A boisterous roar sweeps through the crowd as a pair of roosters spar in a sandy pit, their spurs kicking, wings flapping and beaks pecking.
“Bizan! [Hit it],” one spectator barks in Dari.
“Bokoshesh! [Kill it],” hisses another.
Cockfighting, known in Afghanistan as ‘Murgh Jangi’, has the trappings of a gladiatorial contest.
Wings outstretched, the avian fighters tear into each other as bets furiously exchange hands. Feathers are shredded and blood is drawn.
In a few seconds, it is over. One bird collapses and half of the baying crowd lets out a roar of triumph.
Cockfighting, like all animal fighting and gambling, was banned under the Taliban’s 1996-2001 rule. But the gory bloodsport, a symbol of masculinity and virility, has since made a swift comeback as a popular winter pastime in Afghanistan.
Kabul’s biggest amphitheatre for cockfighting is tucked away behind the bombed out ruins of the historic Darul Aman Palace, an enduring symbol of the destruction wreaked by decades of conflict.
Outside, opium addicts swaddled in wrinkled shawls crouch along the walls.
Inside, there is tiered seating for two groups of rooster owners, bloodsport enthusiasts and imperious Godfather-like figures recording gambling bets in crumpled notebooks.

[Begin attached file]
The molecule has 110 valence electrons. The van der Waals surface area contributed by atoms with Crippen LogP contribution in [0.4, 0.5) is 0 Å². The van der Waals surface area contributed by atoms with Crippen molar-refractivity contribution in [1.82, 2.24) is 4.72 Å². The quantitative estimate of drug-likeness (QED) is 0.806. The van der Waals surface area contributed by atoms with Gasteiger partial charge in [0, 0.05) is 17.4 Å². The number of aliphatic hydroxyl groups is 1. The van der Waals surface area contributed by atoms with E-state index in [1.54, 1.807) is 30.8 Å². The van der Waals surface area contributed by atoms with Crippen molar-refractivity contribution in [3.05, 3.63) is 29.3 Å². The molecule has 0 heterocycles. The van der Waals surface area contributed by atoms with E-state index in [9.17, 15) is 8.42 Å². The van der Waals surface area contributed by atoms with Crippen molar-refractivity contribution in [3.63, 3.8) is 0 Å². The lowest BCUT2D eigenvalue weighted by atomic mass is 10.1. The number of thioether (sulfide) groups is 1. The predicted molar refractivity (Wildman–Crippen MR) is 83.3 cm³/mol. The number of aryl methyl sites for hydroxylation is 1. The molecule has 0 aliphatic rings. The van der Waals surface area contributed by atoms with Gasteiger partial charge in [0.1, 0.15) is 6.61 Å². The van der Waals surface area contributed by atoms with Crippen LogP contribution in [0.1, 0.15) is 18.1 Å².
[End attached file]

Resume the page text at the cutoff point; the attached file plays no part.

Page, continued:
Shouts of “I bet double!” compete with “I bet triple!”. Up to 200,000 Afghani ($3,000) can exchange hands, a small fortune in a country wracked by poverty. “People may not have food to eat, but they come here to bet,” said spectator Muhammad Humayoon, a private telecom company operator. “I have seen very poor people walking out rich.”
But it is not just about money. As rampant joblessness and a roiling conflict spur pessimism about the future of the country, ancient bloodsports — however brutal — offer a sense of beguiling escapism.
From cockfighting to quail fighting to buzkashi — polo with a headless animal carcass — Afghanistan’s violent pastimes are redolent in some ways of the tumult that the country has experienced in four decades of war.
But unlike war, cockfighting is a contest of equals. Only birds of the same size and weight are paired against each other in a fight while the taped-on spurs attached to their claws to inflict damage on opponents have to be equally sharp.
In a country where women’s groups voice a shockingly common refrain to be granted the same basic dignity given to animals, the birds are sometimes treated even better than family members. “We feed them everything we cannot afford to eat ourselves,” said a rooster owner.